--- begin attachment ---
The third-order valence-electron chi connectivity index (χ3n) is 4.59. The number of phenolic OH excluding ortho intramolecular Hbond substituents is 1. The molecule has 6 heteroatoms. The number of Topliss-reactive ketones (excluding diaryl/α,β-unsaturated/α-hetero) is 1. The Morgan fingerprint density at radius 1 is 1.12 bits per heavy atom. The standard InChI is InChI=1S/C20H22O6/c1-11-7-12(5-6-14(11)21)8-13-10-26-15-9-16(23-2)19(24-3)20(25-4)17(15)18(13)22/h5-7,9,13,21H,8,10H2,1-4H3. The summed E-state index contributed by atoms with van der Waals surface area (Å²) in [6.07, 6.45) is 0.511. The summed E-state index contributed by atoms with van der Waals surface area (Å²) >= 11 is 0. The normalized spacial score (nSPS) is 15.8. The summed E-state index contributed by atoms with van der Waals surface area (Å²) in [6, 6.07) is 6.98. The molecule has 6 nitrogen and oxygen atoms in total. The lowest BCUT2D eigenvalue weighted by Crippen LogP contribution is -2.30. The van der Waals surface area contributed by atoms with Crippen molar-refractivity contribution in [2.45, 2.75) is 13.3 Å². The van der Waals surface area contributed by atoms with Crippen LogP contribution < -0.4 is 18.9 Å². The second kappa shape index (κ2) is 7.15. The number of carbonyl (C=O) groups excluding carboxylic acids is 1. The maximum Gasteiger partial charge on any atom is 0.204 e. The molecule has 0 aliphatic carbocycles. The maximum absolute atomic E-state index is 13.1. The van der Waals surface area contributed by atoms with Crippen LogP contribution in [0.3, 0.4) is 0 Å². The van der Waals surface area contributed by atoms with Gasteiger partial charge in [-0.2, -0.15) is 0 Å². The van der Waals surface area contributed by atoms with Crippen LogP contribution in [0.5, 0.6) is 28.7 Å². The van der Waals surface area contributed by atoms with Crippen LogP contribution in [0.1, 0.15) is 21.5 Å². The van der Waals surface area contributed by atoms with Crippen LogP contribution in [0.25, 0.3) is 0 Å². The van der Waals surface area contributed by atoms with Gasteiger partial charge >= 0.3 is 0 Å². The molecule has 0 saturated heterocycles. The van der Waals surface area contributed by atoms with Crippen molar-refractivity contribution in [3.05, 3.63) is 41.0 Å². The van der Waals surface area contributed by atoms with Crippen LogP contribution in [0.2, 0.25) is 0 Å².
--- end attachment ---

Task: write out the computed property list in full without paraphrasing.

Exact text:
The third-order valence-electron chi connectivity index (χ3n) is 4.59. The number of phenolic OH excluding ortho intramolecular Hbond substituents is 1. The molecule has 6 heteroatoms. The number of Topliss-reactive ketones (excluding diaryl/α,β-unsaturated/α-hetero) is 1. The Morgan fingerprint density at radius 1 is 1.12 bits per heavy atom. The standard InChI is InChI=1S/C20H22O6/c1-11-7-12(5-6-14(11)21)8-13-10-26-15-9-16(23-2)19(24-3)20(25-4)17(15)18(13)22/h5-7,9,13,21H,8,10H2,1-4H3. The summed E-state index contributed by atoms with van der Waals surface area (Å²) in [6.07, 6.45) is 0.511. The summed E-state index contributed by atoms with van der Waals surface area (Å²) >= 11 is 0. The normalized spacial score (nSPS) is 15.8. The summed E-state index contributed by atoms with van der Waals surface area (Å²) in [6, 6.07) is 6.98. The molecule has 6 nitrogen and oxygen atoms in total. The lowest BCUT2D eigenvalue weighted by Crippen LogP contribution is -2.30. The van der Waals surface area contributed by atoms with Crippen molar-refractivity contribution in [2.45, 2.75) is 13.3 Å². The van der Waals surface area contributed by atoms with Crippen LogP contribution < -0.4 is 18.9 Å². The second kappa shape index (κ2) is 7.15. The number of carbonyl (C=O) groups excluding carboxylic acids is 1. The maximum Gasteiger partial charge on any atom is 0.204 e. The molecule has 0 aliphatic carbocycles. The maximum absolute atomic E-state index is 13.1. The van der Waals surface area contributed by atoms with Crippen LogP contribution in [0.3, 0.4) is 0 Å². The van der Waals surface area contributed by atoms with Gasteiger partial charge in [-0.2, -0.15) is 0 Å². The van der Waals surface area contributed by atoms with Crippen LogP contribution in [0.5, 0.6) is 28.7 Å². The van der Waals surface area contributed by atoms with Crippen LogP contribution in [0.1, 0.15) is 21.5 Å². The van der Waals surface area contributed by atoms with Crippen LogP contribution in [0.25, 0.3) is 0 Å². The van der Waals surface area contributed by atoms with Gasteiger partial charge >= 0.3 is 0 Å². The molecule has 0 saturated heterocycles. The van der Waals surface area contributed by atoms with Crippen molar-refractivity contribution in [3.05, 3.63) is 41.0 Å². The van der Waals surface area contributed by atoms with Crippen LogP contribution in [0.2, 0.25) is 0 Å².